The Aisle Seat - Movie Reviews by Mike McGranaghan
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THE AISLE SEAT - by Mike McGranaghan



Divergent, based on a wildly popular series of young adult novels by Veronica Roth, is clearly being positioned as the next cinematic YA phenomenon, along the same lines as Harry Potter, Twilight and The Hunger Games. Of course, for each of those series, there have been several that have stalled at the box office. Just ask the makers of The Golden Compass, Beautiful Creatures, Eragon, Vampire Academy or Mortal Instruments: City of Bones. The lesson here is that what works on the page doesn't necessarily work on the screen. And, in fact, the uninitiated will need to read Roth's book to understand what's so great about Divergent, because the movie is aggressively mediocre.

The story takes place in Chicago during a dystopian future. You know, one of those “after the war” things. Everyone has been placed into one of five “factions” according to their personality type. There's Amity (for peaceful people), Candor (honest folk), Erudite (those with high intelligence), Dauntless (brave risk-takers who also keep everyone safe), and Abnegation (those who care for others, particularly the poor and sick). Shailene Woodley plays Beatrice “Tris” Prior, a young woman in the Abnegation faction. During a ceremony meant to solidify her place permanently, she decides to switch over to the Dauntless, much to the shock of her parents (Tony Goldwyn and Ashley Judd). At first, it seems like fun and thrills, but the training is tough, and Tris eventually discovers that there's a conspiracy to kill “Divergents” - people who don't easily fit into any one faction. No one knows that she is one of them. Kate Winslet plays Jeanine, the leader of the Erudite, who is leading the conspiracy and is therefore a serious threat to Tris.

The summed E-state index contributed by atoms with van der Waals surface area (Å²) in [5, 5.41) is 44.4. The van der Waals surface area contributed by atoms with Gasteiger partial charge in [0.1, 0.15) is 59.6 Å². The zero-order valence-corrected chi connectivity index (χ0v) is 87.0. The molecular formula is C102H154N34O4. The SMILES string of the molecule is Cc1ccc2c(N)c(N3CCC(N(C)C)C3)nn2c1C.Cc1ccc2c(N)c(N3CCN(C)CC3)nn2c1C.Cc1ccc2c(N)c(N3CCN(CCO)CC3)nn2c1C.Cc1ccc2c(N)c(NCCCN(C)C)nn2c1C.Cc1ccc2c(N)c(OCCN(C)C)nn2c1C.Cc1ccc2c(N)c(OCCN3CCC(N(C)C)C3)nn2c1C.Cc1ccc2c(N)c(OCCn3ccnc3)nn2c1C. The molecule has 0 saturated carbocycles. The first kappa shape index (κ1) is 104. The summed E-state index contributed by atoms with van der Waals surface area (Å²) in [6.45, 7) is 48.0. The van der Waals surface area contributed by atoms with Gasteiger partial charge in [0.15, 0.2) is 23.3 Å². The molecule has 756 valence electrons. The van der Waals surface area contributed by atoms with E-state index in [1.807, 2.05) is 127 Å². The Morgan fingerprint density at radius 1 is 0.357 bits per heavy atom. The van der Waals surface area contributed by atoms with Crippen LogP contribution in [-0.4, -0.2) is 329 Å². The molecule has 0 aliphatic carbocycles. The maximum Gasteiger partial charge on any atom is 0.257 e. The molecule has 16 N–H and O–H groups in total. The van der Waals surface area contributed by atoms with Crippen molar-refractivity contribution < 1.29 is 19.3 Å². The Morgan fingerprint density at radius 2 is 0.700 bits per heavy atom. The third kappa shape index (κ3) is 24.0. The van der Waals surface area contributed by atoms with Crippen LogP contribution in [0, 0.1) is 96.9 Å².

Divergent starts off very intriguingly, as it sets up the rules of the factions and finds Tris discovering that she is a special – and rare – case. The movie begins to go astray, however, after she switches groups. There's a potentially compelling subplot related to how her parents feel about her switching and running off with the Dauntless. That idea is abandoned in favor of 45 minutes of repetitive scenes in which Tris goes through one training exercise after another. Such moments are meant to show how she toughens up, but we get the point long before the film stops making it. After the training, Tris has to endure a series of tests designed to make her confront her darkest fears. She does this about four times, which again is overkill. When the tests are done, Divergent launches into a ton of exposition about one faction trying to eliminate another, as well as a half-baked, completely obligatory romance between Tris and one of the Dauntless leaders, Four (Theo James). Because this is setting up things that will happen in the sequels rather than in this movie, it's all rather tedious.

As such, Divergent is really more Star Wars Episode I: The Phantom Menace than The Hunger Games. So much of it is doing prep work for future installments that this installment feels sort of like homework. Both The Hunger Games and Catching Fire had stand-alone stories that will eventually connect to a larger whole. Although they are pieces of a much bigger puzzle, one can easily get invested in whether Katniss survives the set of games into which she is thrust. There is no such individual investment with Divergent. The film is thinking long-term, at the expense of the short-term.

To its credit, Divergent is a showcase for strong female characters. Shailene Woodley is excellent as Tris, projecting a combination of fierceness and sensitivity that makes her a likeable heroine, even when the plot is just marking time. Kate Winslet is good, as well. Her subtle, controlled performance as Jeanine makes me wish she'd play more evil characters. She is effectively menacing without ever overdoing it. Ashley Judd gets in a few strong moments as a woman with secrets of her own, as does Zoe Kravitz, who plays a fellow Dauntless recruit with a streak of subversiveness. The woman fare nicely in Divergent. The male characters, for a change, are the ones who are bland and underwritten.

To be fair, the potential is here for any Divergent sequels to be an improvement over the original. Now that the groundwork has been laid, it's possible this series will go to thrilling places. But make no mistake: this movie is nothing but groundwork, which makes it a less-than-satisfying 140 minutes spent in a theater seat.

( out of four)

Divergent is rated PG-13 for intense violence and action, thematic elements and some sensuality. The running time is 2 hours and 20 minutes.

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